The sowing of the “Second Range” gave us basil thyme (Calamintha acinos), hop-clover (Trifolium procumbens), and meadow or “giant” fescue (Festuca elatior). The first-named has remained always on the original spot of its appearance, but though thus stationary has managed to survive the smothering of bracken and subsequent fires, as described in the shrinkage and expansion of open land. Hop-clover has never appeared happy on Tutira. After a struggle for two or three seasons it disappeared from the original site, and though renewed from time to time by later arrivals the plant has never managed to hold out for long. Meadow or “giant” fescue, as it is often called in Hawke's Bay, was for long represented on the run by a single plant, near the crossing of “Smother” creek. This grass, both the typical form and a German sub-species, was at a later date purposely sown, but without success. The soils of central Tutira do not suit a plant which has become a curse to the alluvial lands of the Province.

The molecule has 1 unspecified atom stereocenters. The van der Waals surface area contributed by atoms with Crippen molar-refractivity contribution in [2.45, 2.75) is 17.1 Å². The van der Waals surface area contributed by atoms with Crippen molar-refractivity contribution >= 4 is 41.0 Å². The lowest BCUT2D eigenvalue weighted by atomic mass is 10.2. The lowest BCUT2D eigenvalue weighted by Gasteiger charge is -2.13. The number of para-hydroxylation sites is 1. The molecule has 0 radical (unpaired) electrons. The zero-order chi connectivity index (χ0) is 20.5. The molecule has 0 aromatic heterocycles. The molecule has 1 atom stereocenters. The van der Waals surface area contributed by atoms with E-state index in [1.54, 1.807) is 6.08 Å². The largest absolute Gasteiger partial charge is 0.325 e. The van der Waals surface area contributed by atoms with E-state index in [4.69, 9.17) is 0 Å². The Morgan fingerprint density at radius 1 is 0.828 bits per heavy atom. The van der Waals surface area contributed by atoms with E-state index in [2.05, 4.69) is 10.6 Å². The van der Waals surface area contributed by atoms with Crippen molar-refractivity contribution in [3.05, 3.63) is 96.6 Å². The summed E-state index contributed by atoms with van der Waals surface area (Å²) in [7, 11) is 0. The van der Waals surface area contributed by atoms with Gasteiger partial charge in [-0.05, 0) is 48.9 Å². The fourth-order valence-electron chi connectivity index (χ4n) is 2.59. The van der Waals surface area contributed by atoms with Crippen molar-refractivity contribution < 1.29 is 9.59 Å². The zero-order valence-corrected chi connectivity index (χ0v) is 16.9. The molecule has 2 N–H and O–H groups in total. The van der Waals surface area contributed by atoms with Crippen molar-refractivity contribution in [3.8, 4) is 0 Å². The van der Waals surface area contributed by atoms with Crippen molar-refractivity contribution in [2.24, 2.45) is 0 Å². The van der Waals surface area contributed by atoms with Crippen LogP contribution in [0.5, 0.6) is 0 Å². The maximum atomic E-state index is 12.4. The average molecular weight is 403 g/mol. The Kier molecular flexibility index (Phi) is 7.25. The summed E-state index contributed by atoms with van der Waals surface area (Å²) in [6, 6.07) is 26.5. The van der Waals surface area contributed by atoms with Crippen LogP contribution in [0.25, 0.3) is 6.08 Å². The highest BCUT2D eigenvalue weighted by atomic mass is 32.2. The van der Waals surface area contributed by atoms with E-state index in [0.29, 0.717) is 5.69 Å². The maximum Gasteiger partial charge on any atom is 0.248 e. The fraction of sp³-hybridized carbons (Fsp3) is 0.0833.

1 We had bought from Mr Fred Fulton, besides tailings and sweepings, £100 worth of hulled fog. The fact has always remained in my mind because of the visit paid to us on that occasion. No doubt he had been informed that we were just about bankrupt, which indeed was the case, and had ridden up to see about payment. His relief, I have often thought, must almost have equalled ours when he got the cash. These were the times of touch-and-go, when we were never quite sure that any considerable cheque would be honoured.
The sowing of Kahikanui Hill paddock was responsible for the appearance of ox-eye daisy (Chrysanthemum leucanthemum), a plant unpalatable to cattle only, and which has therefore never spread on lands devoted almost exclusively to sheep.